Race against time to save Kariba dam
A catastrophic failure of the Kariba Dam on the border between Zimbabwe and Zambia would put 3.5 million lives at risk and knock out 40%
of southern Africa’s hydroelectricity supply, says a recent report.
Dam levels are unlikely to recover before February 2016, potentially closing power stations and leading to severe power shortages in both Zimbabwe and Zambia.
The Institute of Risk Management of South Africa’s report entitled “Impact of the Failure of the Kariba Dam” warned that 181 billion cubic metres of water could be released if the dam wall failed. Eight hours later this wall of water would hit and destroy the Cahora Bassa dam in central Mozambique.
The lake behind Kariba Dam is the largest man-made reservoir in the world. Commissioned in 1960, the dam was and is central to the power requirements of Zimbabwe and Zambia. Its maximum output is 1,839 megawatts and Cahora Bassa’s is 2,075 megawatts.
Water from Kariba Dam’s sluices has eroded the rock at the foot of the dam. Originally 10 m deep, erosion has increased the depth of the water to 90 m, wearing away rock near the dam’s foundations.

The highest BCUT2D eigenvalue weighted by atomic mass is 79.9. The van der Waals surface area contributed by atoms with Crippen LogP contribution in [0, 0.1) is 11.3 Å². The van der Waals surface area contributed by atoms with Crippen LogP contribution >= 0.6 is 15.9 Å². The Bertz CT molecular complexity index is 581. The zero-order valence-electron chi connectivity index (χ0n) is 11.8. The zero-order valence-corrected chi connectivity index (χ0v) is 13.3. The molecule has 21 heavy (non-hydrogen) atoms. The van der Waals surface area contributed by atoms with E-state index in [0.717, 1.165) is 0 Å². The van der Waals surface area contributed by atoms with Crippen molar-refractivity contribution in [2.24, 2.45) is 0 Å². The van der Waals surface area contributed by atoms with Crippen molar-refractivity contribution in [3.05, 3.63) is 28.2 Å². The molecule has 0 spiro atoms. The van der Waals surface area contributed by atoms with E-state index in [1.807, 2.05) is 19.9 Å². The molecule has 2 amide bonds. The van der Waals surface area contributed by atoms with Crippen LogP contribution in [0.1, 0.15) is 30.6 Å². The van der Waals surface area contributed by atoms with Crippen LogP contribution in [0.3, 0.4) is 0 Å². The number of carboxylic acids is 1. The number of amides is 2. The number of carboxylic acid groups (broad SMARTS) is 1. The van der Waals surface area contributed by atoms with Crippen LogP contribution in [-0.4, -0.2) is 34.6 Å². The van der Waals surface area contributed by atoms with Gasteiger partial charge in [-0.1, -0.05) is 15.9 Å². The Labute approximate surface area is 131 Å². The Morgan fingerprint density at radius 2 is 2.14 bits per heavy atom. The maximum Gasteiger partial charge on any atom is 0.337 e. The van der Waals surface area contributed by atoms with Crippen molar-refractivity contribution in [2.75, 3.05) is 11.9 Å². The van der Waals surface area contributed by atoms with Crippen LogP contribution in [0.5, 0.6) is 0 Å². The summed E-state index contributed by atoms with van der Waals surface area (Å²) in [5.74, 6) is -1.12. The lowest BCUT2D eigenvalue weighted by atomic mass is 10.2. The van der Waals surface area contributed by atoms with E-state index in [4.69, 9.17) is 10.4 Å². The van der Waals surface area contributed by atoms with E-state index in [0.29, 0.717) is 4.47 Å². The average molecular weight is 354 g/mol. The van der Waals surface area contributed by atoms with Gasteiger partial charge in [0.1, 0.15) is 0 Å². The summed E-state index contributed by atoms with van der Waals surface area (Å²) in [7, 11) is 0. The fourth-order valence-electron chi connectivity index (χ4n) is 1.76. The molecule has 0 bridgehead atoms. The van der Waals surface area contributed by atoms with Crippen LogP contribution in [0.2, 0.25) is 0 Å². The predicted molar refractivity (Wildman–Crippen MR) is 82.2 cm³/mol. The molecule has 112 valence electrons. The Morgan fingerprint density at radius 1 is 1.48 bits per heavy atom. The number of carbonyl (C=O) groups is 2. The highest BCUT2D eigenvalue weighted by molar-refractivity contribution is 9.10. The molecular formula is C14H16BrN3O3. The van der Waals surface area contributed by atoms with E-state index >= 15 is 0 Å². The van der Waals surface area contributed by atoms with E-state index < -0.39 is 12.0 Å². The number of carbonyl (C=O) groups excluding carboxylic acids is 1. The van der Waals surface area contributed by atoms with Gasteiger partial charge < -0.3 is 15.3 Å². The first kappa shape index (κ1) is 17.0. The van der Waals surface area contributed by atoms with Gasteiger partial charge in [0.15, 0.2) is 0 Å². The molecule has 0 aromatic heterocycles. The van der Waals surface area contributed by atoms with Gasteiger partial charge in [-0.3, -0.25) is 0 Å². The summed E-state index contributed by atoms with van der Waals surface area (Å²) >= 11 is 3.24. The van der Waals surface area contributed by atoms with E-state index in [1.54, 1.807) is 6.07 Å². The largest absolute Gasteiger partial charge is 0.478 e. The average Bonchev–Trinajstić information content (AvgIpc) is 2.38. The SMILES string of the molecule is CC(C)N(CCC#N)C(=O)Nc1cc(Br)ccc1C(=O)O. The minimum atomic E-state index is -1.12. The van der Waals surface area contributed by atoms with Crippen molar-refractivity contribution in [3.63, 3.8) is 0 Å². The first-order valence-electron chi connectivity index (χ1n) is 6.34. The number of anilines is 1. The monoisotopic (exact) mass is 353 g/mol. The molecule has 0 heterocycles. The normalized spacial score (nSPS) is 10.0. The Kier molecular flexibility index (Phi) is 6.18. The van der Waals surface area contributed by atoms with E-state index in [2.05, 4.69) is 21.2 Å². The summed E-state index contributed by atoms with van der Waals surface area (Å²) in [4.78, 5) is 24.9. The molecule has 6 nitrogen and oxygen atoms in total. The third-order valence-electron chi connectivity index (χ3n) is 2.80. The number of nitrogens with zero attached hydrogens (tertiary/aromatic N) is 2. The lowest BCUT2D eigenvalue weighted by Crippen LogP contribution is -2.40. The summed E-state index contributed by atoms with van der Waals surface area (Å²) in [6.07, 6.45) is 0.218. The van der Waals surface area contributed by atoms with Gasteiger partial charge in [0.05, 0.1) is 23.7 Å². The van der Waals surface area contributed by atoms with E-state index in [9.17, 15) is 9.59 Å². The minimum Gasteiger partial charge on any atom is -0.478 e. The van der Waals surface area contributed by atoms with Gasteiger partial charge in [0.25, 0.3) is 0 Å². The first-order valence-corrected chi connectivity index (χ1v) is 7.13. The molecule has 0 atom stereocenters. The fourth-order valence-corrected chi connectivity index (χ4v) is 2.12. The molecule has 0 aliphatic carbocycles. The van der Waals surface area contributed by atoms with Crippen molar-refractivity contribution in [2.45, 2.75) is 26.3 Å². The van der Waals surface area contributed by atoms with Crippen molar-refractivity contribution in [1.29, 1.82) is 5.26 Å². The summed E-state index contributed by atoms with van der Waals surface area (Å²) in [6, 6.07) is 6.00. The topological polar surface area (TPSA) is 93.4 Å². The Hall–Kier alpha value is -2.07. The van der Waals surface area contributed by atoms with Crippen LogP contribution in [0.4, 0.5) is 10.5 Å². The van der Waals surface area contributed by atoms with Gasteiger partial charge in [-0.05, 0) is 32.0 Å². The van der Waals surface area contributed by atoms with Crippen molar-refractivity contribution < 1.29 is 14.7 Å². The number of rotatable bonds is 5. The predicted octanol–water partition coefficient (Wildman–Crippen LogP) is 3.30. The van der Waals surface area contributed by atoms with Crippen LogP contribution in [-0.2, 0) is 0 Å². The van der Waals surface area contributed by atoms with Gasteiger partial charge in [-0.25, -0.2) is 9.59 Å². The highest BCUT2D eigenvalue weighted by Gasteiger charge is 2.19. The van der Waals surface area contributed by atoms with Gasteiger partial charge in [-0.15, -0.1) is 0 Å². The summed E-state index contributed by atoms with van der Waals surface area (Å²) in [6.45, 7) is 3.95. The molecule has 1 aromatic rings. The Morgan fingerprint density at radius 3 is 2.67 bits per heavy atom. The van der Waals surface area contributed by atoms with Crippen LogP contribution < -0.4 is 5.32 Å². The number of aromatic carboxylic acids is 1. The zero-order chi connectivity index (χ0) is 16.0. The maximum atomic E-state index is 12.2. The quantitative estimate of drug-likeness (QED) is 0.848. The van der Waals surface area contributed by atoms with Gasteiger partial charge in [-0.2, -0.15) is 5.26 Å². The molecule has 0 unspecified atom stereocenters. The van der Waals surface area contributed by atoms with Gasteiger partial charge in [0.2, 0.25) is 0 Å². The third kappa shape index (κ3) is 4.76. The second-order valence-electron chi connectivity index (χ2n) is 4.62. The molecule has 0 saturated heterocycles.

Plans to remedy this include increasing the size of the plunge pool, working on the dam’s floodgates and inspecting the concrete to analyse the extent of damage to the structure’s concrete caused by chemical reactions. This is expected to take ten years as only one floodgate can be repaired at a time.
The report’s author, Kay Darbourn, warned that the likelihood of dam failure increases the longer it takes to get started on the repairs, but that the current drought poses less of a danger. But could the dam cope with increased water during the rainy season?
She suggests SMS text messages and social media being used for advanced warning of threatened or occurring danger, like international SMS services that warn people of Tsunamis in the Pacific Ocean.
The Zimbabwean and Zambian governments signed agreements in September with the EU, World Bank, African Development Bank and the Swedish government to finance the repairs, to the tune of US$294 million.
Given the urgency of the situation, repairs were expected to start later this year or in early 2016.
The current drought affecting the upper Zambezi has stopped the dam’s structural condition worsening. The plunge pool’s condition worsens when the floodgates are open, and currently none of Kariba’s floodgates are open.
The Kariba reservoir is currently 20% and ZRA will keep the floodgates closed, not intending opening them, even if it begins to rain.